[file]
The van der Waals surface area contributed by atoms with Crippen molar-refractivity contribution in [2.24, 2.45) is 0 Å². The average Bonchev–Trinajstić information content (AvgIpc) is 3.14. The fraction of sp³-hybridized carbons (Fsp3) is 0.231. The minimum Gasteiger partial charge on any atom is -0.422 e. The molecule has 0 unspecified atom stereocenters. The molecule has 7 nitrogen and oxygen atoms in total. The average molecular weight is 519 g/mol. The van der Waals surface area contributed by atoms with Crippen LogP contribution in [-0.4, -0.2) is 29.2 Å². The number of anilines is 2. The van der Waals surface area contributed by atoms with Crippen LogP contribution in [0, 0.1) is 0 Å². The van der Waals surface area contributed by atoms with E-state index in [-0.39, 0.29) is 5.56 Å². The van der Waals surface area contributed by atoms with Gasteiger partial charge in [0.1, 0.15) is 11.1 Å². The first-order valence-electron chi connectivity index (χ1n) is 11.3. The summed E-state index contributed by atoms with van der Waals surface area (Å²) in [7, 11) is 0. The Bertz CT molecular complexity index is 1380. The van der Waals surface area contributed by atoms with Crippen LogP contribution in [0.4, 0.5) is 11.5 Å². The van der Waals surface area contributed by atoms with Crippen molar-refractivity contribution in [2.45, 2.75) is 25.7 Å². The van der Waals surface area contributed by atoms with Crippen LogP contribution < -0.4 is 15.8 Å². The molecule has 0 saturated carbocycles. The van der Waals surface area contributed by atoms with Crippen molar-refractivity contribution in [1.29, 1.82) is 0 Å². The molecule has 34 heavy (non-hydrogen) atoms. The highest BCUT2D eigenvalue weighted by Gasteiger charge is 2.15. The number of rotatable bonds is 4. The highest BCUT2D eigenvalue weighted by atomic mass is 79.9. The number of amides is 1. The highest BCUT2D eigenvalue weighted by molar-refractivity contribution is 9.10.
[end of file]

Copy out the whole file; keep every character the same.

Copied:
The van der Waals surface area contributed by atoms with Crippen molar-refractivity contribution in [2.24, 2.45) is 0 Å². The average Bonchev–Trinajstić information content (AvgIpc) is 3.14. The fraction of sp³-hybridized carbons (Fsp3) is 0.231. The minimum Gasteiger partial charge on any atom is -0.422 e. The molecule has 0 unspecified atom stereocenters. The molecule has 7 nitrogen and oxygen atoms in total. The average molecular weight is 519 g/mol. The van der Waals surface area contributed by atoms with Crippen LogP contribution in [-0.4, -0.2) is 29.2 Å². The number of anilines is 2. The van der Waals surface area contributed by atoms with Crippen LogP contribution in [0, 0.1) is 0 Å². The van der Waals surface area contributed by atoms with E-state index in [-0.39, 0.29) is 5.56 Å². The van der Waals surface area contributed by atoms with Gasteiger partial charge in [0.1, 0.15) is 11.1 Å². The first-order valence-electron chi connectivity index (χ1n) is 11.3. The summed E-state index contributed by atoms with van der Waals surface area (Å²) in [7, 11) is 0. The Bertz CT molecular complexity index is 1380. The van der Waals surface area contributed by atoms with Crippen LogP contribution in [0.4, 0.5) is 11.5 Å². The van der Waals surface area contributed by atoms with Crippen molar-refractivity contribution in [2.45, 2.75) is 25.7 Å². The van der Waals surface area contributed by atoms with Crippen LogP contribution < -0.4 is 15.8 Å². The molecule has 0 saturated carbocycles. The van der Waals surface area contributed by atoms with Crippen molar-refractivity contribution in [1.29, 1.82) is 0 Å². The molecule has 34 heavy (non-hydrogen) atoms. The highest BCUT2D eigenvalue weighted by Gasteiger charge is 2.15. The number of rotatable bonds is 4. The highest BCUT2D eigenvalue weighted by atomic mass is 79.9. The number of amides is 1. The highest BCUT2D eigenvalue weighted by molar-refractivity contribution is 9.10.